Not many recording artists have a secret identity. Prince changed his name to a symbol for a while, but when he stepped onstage, you still knew it was him.
It's a whole different story for Miami-based soul-funk singer Clarence Reid, who has released a dozen albums and composed songs for the likes of Sam and Dave and K.C. and the Sunshine Band. When he puts on his gold-lamé cape, glittery mask and tights, Reid transforms into his alter ego: the raunchy rapper Blowfly, a blaxploitation legend as powerful as Shaft and Dolemite, yet still in search of a movie role.
If you thought Blowfly was some recent development playing off the popularity of Kool Keith, 2 Live Crew or Wesley Willis, think again -- hard. Blowfly has been around since the 1960s, and owns a serious claim to being not only the inventor of rap (though he credits Southern "soul talking" black radio DJs for his influence) but perhaps even a co-founder of punk rock. He pressed his own DIY records and took lyrics to the prurient edge with early gems like "Porno Freak," which got an Alabama record store busted long before Tipper Gore's PMRC and parental-advisory stickers.
In 1988, he recorded the classic Blowfly for President (for a label called Pandisc that sadly has "shafted" him for royalties). Three years later, he cut a single with Fishbone and bassist Flea of the Red Hot Chili Peppers. But his career stalled until Florida music writer Tom Bowker joined him in 2004, forming a backup band to take Blowfly on the road and re-launch his fame.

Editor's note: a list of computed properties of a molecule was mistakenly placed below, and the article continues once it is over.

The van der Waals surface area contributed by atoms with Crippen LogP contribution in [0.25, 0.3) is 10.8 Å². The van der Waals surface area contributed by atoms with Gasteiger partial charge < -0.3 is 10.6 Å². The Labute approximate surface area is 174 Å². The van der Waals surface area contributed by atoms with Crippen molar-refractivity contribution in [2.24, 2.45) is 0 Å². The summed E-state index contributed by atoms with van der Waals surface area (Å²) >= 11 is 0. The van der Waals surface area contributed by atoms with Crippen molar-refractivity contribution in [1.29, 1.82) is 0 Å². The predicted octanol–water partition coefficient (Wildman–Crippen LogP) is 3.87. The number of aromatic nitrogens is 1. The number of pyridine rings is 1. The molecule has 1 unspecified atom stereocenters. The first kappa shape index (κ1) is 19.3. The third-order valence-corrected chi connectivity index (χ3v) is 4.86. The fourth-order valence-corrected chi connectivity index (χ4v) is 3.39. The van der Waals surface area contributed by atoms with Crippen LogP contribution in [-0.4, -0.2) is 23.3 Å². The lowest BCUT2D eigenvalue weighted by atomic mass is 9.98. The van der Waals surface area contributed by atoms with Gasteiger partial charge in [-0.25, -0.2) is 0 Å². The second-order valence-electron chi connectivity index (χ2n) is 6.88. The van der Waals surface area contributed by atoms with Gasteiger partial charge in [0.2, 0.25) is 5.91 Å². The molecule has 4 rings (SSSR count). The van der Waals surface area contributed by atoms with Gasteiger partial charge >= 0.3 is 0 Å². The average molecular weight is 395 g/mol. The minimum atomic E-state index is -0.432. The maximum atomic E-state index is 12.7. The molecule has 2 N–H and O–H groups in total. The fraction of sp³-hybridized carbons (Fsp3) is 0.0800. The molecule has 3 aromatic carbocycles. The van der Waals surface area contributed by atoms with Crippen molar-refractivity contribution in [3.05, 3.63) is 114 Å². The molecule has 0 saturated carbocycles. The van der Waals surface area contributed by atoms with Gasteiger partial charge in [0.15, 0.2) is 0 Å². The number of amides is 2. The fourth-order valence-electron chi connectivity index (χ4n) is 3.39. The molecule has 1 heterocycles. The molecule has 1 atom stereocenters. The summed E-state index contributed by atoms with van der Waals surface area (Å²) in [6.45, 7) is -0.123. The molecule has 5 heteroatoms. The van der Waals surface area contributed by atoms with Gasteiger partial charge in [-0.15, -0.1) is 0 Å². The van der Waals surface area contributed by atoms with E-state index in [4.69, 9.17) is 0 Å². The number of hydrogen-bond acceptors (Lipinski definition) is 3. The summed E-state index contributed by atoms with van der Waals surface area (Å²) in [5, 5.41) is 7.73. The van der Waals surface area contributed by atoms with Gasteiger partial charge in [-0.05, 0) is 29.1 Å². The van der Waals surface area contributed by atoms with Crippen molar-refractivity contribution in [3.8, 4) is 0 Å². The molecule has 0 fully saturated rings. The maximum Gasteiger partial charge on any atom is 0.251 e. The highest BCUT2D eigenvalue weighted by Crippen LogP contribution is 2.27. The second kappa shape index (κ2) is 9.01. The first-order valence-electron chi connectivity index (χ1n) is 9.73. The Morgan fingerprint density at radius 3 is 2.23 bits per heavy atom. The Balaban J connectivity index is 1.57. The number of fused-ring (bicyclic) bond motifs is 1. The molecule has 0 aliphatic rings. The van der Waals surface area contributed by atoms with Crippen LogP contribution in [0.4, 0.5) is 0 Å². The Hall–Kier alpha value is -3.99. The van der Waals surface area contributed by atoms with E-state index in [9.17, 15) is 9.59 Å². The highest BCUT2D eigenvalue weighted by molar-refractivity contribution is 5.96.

The result was the album Fahrenheit 69, on Jello Biafra's Alternative Tentacles label. The cover art is a knock-off of the Bad Brains' debut, with Blowfly's X-rated lightning bolt striking the Capitol building -- thus supercharging his nemesis, who on one track is identified, with characteristic restraint, as "Cuntaleeza Rice." The CD features guest spots by Atmosphere's Slug, sexy electroclashers Gravy Train!!!!, and even flash-in-the-pan Afroman ("Because I Got High").
While the latest Blowfly release, Punk Rock Party, is a nod to Jello's oeuvre, Afroman has joined Mr. Reid as veep candidate in a renewed run for the highest office in the land. With tracks like the R. Kelly rip-off "I Believe My Dick Can Fly," his mojo-workin' could outdo the exploits of Slick Willie with one hand tied behind his back. So watch out, Hillary and Barack, or you'll be left in the dust of the Booty Bus.
Blowfly with Blueprint (of Soul Position), BZE the Cuban Cruise Missile, The New Alcindors, and DJs J Malls and Omar Abdul. 8:30 p.m. Tue., June 12. 31st Street Pub, 3101 Penn Ave., Strip District. $10. 412-391-8334 or www.31stpub.com